Putting Several heads together to solve problems can produce results — and that was the object of roundtable discussions at the National Tank Truck Carriers (NTTC) Safety Council meeting April 1-2.
Leading the sessions were James Berryhill and Mark Berger, both of Occupational Sleep Apnea Solutions, Steve Niswander of Groendyke Transport Inc, James Simmons of the Federal Motor Carrier Safety Administration (FMCSA), and John Conley of NTTC.
Sleep apnea plagues a large part of the general population, including the truck driver community. People who do not get enough sleep have about the same reaction time as if they had a .06 alcohol level in the blood. They are more likely to be ill and more likely to be hospitalized than those who do not have the condition, Berger said.
All of this means that the driver force should be screened for the condition and those who test positive should seek treatment, Berryhill said. In addition to improving safety on the road, successful treatment can result in lower health costs and reduced liability.
Berger pointed out that updates in the FMCSA driver medical regulations will include physicians trained to recognize sleep apnea in drivers they examine. The medical examiner will be looking for symptoms of loud snoring and daytime sleepiness, as well taking into consideration a driver's body mass.
To ease driver concern about seeking help, management can set an example by having the examinations first — and those who test positive accepting treatment. In addition, drivers' families should be made aware of the symptoms.
Companies should create a fatigue management program in-house to determine who is at risk before sending drivers for physical exams. “That will rule out 70% of drivers who don't have sleep apnea,” Berger said.
Niswander noted that fatigue also can come as a result of a driver's activities when away from the job, whether for a few hours or on a vacation.
Conley said that some plaintiff attorneys are raising the issue of requiring tests for sleep apnea, and Simmons added that in some states drivers who are found at fault in fatal accidents can be charged with negligent homicide.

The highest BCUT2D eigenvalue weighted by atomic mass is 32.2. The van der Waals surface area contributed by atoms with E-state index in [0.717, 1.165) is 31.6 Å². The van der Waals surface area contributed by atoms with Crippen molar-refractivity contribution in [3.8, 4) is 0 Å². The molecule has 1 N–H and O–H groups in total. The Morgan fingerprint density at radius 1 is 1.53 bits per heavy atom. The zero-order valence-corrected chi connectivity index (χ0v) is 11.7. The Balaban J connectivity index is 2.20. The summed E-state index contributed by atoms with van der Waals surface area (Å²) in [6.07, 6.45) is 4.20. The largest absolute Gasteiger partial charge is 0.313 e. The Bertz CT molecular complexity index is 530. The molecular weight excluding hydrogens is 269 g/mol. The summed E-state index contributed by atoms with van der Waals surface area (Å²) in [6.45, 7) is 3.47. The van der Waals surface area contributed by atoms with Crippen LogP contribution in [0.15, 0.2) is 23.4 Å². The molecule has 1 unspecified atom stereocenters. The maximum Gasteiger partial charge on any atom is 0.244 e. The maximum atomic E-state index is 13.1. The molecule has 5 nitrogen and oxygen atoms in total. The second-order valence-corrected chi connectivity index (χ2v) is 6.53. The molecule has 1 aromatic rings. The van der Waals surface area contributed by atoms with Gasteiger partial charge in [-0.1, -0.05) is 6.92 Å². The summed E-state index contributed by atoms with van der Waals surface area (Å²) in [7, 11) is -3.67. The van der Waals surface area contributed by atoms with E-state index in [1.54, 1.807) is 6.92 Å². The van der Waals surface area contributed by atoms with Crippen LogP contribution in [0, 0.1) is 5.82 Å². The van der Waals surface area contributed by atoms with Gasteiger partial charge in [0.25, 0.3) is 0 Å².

Turning to a discussion on rollovers, Niswander and Simmons emphasized the importance of having a rollover prevention segment in driver training and reinforcing the concerns periodically. Drivers, dispatchers, and mechanics should be required to attend the sessions. Simmons said all training should be documented, including having drivers to sign in at the sessions.
Niswander added that safety directors, other managers, and dispatchers should be notified immediately when a rollover occurs so that drivers and dispatchers can be alerted about the location. In some instances where the location is deemed especially dangerous, drivers should be prohibited from taking that route.
The third subject receiving emphasis during the breakout sessions was transportation security. Conley discussed carriers' security plans, noting that some shippers and consignees are beginning to ask for the plans. He advised carriers to keep their plans confidential and only release a synopsis.
Part of the difficulty in the security situation is the number of federal agencies involved. As an example, the Department of Transportation and the Transportation Safety Administration are currently involved in security inspections that may include carriers.
Although Conley said the Transportation Worker Identification Credential (TWIC) program is not working smoothly, he advised carriers affected by it to continue to participate. The program goal is to ensure that any individual who has unescorted access to secure areas of port facilities and vessels has passed a background check and is not a known security threat.
He noted that some shippers and some military installations are requiring TWIC cards, as well as social security numbers, even thought the TWIC IDs are supposed to apply to maritime installations only. In addition, there are some municipalities requiring any driver who is hauling hazardous materials in their jurisdiction to have background checks, which if allowed to stand could necessitate drivers having multiple security ID cards.